Something happened in the UUCF -- much talked about and little documents -- where inward paranoia and hand-wringing became self-affirming participation. I think the watershed was the wider use of Internet technologies, but I'm a little close to the subject to be objective.

Steve Caldwell said...

Christine Robinson wrote:
"This time of year, ministerial and student tempers are short."


Thanks for the tip on the seasonal variations in attitude.

I can understand why seminary students could be potentially short-tempered and stressed out -- end of school year, just finishing final exams, etc.

I'm curious about what could cause ministers to be short-tempered and stressed out. It's the beginning of summer and my congregation's minister is looking to several weeks of real time off (vacation) and time away from the church (study, reflection, meeting with other ministers, etc).

Is this trend a mostly UU ministerial trend or is it true in other denominations that have year-round church and a year-round ministerial prescence in the pulpit?

Thanks for any insight you might have on this church professional sociology question.

Steve Caldwell said...

Scott Wells wrote:
"You're at least ten years too late to suggest the UU Christians should stop talking about themselves being bashed. Or at least, if there is anyone speaking seriously in those terms, I've not heard it and cannot find it."


That's interesting to hear.

Maybe what I'm seeing and hearing in my congregation and my district is just a regional variation difference.

I see more folks in my district who are comfortable being UU Christians (the UUCF director is a minister in my district). I also see more folks who are still strongly reactive to Christianity. And they're not all older Unitarian Universalists either.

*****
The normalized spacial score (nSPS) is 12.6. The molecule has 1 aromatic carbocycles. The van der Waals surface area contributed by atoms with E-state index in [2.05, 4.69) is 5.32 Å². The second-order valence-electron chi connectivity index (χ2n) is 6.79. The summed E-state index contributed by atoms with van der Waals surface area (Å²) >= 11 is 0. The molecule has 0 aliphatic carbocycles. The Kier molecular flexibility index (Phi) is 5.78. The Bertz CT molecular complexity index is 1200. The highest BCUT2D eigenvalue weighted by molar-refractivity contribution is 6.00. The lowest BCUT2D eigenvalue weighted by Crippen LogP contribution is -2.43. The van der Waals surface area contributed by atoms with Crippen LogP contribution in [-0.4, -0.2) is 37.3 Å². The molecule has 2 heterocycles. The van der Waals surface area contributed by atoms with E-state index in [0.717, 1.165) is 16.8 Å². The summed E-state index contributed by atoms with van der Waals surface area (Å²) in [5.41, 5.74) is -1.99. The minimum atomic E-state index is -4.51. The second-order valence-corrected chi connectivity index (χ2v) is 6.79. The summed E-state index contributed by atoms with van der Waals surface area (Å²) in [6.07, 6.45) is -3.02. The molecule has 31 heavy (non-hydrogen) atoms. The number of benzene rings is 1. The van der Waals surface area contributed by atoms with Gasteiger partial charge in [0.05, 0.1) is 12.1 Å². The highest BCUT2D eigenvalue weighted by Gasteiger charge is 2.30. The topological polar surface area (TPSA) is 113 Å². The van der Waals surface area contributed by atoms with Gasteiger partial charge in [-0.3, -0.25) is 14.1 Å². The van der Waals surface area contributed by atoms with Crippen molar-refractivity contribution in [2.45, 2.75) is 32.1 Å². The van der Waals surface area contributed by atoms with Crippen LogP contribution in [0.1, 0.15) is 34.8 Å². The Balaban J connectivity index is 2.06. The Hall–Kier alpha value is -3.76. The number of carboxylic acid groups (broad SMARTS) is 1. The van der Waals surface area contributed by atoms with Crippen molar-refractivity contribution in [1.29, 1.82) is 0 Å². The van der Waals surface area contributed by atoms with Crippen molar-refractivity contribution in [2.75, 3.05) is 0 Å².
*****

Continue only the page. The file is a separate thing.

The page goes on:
UU youth who are told by their high school classmates that they're going to hell, etc generally take a dim view of Christianity. When I hear this in youth group settings, I acknowledge that this must hurt but all Christians don't act this way. Concrete examples often come down to mentioning members of our congregation who are UU Christian, mentioning that the OWL program was jointly created by Christians, etc.

However, I've heard members in my congregation express both shock and disapproval over my non-belief in God during adult RE classes I've participated in -- shock and concern that one's life would have no meaning without God. This is generally not said as an "I" statement but rather as a "you" or "your" statement.

I attended an adult RE class that explored questions related to theodicy such as "if God is good, then why do bad things happen to good people" and other related concerns. The class was sponsored by our congregation's UU Christian Fellowship Covenant Group but was open to everyone.

During the discussion, I suggested that the questions surrounding God and bad things happening to good people have an assumption built into them that there is a God. If there isn't a God or if God isn't a theistic intervening in daily affairs type of God, then the theodicy dilemma is less of a dilemma from my perspective.

The facilitator of the covenant group said that my questions were disrespectful of his beliefs and he viewed them as a form of "Christian-bashing." He also considers non-theistic views as something Humanists should keep to themselves because they might drive away potential members.

Finally -- one can look back to the letters to the editor section of UU World in 2002 to see the response to articles related to Parker and Brock's Proverbs of Ashes.

Here's the URL:


This isn't the past year but it's more recent than 10 years ago.

Anonymous said...

Life is short. Maybe UUs should spend less time thinking about how ignorant / cruel / unscientific / other religions are and more time finding their own way to ... whatever expression you want to use. Question for scholars: what percentage of the Buddha's teaching is spent on attacking other views? (At times like this I wish I had taken some history of religion courses.)
Dudley M. Jones. (jonesdudley@hotmail.com)